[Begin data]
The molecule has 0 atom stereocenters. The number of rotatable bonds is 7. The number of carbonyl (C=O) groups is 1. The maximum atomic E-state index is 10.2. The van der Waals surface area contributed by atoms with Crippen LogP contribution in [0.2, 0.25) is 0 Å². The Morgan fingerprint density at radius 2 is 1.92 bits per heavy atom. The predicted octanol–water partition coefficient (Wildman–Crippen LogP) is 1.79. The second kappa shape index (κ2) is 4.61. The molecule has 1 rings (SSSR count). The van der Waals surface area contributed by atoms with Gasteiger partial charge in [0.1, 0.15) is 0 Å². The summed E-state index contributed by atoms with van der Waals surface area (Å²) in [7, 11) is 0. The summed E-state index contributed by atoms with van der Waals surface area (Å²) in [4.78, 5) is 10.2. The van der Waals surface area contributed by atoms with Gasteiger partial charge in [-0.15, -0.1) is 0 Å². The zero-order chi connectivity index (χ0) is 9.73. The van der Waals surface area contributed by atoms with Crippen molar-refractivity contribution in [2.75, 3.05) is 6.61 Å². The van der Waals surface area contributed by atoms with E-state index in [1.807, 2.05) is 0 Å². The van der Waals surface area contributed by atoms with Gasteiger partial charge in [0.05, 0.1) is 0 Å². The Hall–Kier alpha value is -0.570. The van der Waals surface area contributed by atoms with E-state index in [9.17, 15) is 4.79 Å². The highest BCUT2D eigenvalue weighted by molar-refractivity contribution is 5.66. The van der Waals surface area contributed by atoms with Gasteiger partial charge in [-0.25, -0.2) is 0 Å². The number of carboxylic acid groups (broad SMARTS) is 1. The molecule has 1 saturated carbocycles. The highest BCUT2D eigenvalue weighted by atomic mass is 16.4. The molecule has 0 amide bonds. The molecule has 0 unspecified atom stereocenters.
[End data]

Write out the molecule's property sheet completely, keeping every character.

The molecule has 0 atom stereocenters. The number of rotatable bonds is 7. The number of carbonyl (C=O) groups is 1. The maximum atomic E-state index is 10.2. The van der Waals surface area contributed by atoms with Crippen LogP contribution in [0.2, 0.25) is 0 Å². The Morgan fingerprint density at radius 2 is 1.92 bits per heavy atom. The predicted octanol–water partition coefficient (Wildman–Crippen LogP) is 1.79. The second kappa shape index (κ2) is 4.61. The molecule has 1 rings (SSSR count). The van der Waals surface area contributed by atoms with Gasteiger partial charge in [0.1, 0.15) is 0 Å². The summed E-state index contributed by atoms with van der Waals surface area (Å²) in [7, 11) is 0. The summed E-state index contributed by atoms with van der Waals surface area (Å²) in [4.78, 5) is 10.2. The van der Waals surface area contributed by atoms with Gasteiger partial charge in [-0.15, -0.1) is 0 Å². The zero-order chi connectivity index (χ0) is 9.73. The van der Waals surface area contributed by atoms with Crippen molar-refractivity contribution in [2.75, 3.05) is 6.61 Å². The van der Waals surface area contributed by atoms with E-state index in [1.807, 2.05) is 0 Å². The van der Waals surface area contributed by atoms with Gasteiger partial charge in [0.05, 0.1) is 0 Å². The Hall–Kier alpha value is -0.570. The van der Waals surface area contributed by atoms with E-state index in [9.17, 15) is 4.79 Å². The highest BCUT2D eigenvalue weighted by molar-refractivity contribution is 5.66. The van der Waals surface area contributed by atoms with Gasteiger partial charge in [-0.25, -0.2) is 0 Å². The number of carboxylic acid groups (broad SMARTS) is 1. The molecule has 1 saturated carbocycles. The highest BCUT2D eigenvalue weighted by atomic mass is 16.4. The molecule has 0 amide bonds. The molecule has 0 unspecified atom stereocenters.